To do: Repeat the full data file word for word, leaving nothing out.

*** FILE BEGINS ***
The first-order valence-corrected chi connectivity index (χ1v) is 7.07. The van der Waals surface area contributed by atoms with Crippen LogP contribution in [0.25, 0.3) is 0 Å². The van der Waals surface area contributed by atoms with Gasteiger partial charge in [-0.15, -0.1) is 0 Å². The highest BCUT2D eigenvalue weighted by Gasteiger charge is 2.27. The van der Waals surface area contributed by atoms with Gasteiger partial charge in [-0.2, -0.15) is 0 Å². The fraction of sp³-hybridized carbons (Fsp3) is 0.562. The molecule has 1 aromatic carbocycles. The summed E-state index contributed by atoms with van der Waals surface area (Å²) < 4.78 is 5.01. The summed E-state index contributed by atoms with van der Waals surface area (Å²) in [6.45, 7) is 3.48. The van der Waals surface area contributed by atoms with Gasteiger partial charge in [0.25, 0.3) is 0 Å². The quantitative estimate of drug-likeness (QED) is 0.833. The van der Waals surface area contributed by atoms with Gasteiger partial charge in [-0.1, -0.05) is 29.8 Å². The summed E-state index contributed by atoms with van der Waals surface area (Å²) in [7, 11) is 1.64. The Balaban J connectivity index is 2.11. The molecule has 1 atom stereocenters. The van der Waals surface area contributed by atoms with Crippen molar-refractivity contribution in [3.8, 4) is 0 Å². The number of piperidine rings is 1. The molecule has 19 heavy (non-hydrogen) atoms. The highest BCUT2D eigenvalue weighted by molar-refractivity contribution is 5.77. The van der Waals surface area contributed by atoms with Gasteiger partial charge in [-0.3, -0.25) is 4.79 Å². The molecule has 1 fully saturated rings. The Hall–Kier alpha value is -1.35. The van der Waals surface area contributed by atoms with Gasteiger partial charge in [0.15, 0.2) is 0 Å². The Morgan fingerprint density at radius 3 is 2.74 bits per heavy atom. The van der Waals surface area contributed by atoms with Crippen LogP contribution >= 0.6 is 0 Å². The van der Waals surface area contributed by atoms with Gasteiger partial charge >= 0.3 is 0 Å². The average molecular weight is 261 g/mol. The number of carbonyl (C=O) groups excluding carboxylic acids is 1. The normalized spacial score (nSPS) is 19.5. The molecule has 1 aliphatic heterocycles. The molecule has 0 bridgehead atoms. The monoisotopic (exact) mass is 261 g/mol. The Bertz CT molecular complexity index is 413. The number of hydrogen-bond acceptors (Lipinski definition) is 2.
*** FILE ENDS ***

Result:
The first-order valence-corrected chi connectivity index (χ1v) is 7.07. The van der Waals surface area contributed by atoms with Crippen LogP contribution in [0.25, 0.3) is 0 Å². The van der Waals surface area contributed by atoms with Gasteiger partial charge in [-0.15, -0.1) is 0 Å². The highest BCUT2D eigenvalue weighted by Gasteiger charge is 2.27. The van der Waals surface area contributed by atoms with Gasteiger partial charge in [-0.2, -0.15) is 0 Å². The fraction of sp³-hybridized carbons (Fsp3) is 0.562. The molecule has 1 aromatic carbocycles. The summed E-state index contributed by atoms with van der Waals surface area (Å²) < 4.78 is 5.01. The summed E-state index contributed by atoms with van der Waals surface area (Å²) in [6.45, 7) is 3.48. The van der Waals surface area contributed by atoms with Gasteiger partial charge in [0.25, 0.3) is 0 Å². The quantitative estimate of drug-likeness (QED) is 0.833. The van der Waals surface area contributed by atoms with Gasteiger partial charge in [-0.1, -0.05) is 29.8 Å². The summed E-state index contributed by atoms with van der Waals surface area (Å²) in [7, 11) is 1.64. The Balaban J connectivity index is 2.11. The molecule has 1 atom stereocenters. The van der Waals surface area contributed by atoms with Crippen molar-refractivity contribution in [3.8, 4) is 0 Å². The number of piperidine rings is 1. The molecule has 19 heavy (non-hydrogen) atoms. The highest BCUT2D eigenvalue weighted by molar-refractivity contribution is 5.77. The van der Waals surface area contributed by atoms with Gasteiger partial charge in [-0.3, -0.25) is 4.79 Å². The molecule has 1 fully saturated rings. The Hall–Kier alpha value is -1.35. The van der Waals surface area contributed by atoms with Gasteiger partial charge in [0.15, 0.2) is 0 Å². The Morgan fingerprint density at radius 3 is 2.74 bits per heavy atom. The van der Waals surface area contributed by atoms with Crippen LogP contribution >= 0.6 is 0 Å². The van der Waals surface area contributed by atoms with Gasteiger partial charge >= 0.3 is 0 Å². The average molecular weight is 261 g/mol. The number of carbonyl (C=O) groups excluding carboxylic acids is 1. The normalized spacial score (nSPS) is 19.5. The molecule has 1 aliphatic heterocycles. The molecule has 0 bridgehead atoms. The monoisotopic (exact) mass is 261 g/mol. The Bertz CT molecular complexity index is 413. The number of hydrogen-bond acceptors (Lipinski definition) is 2.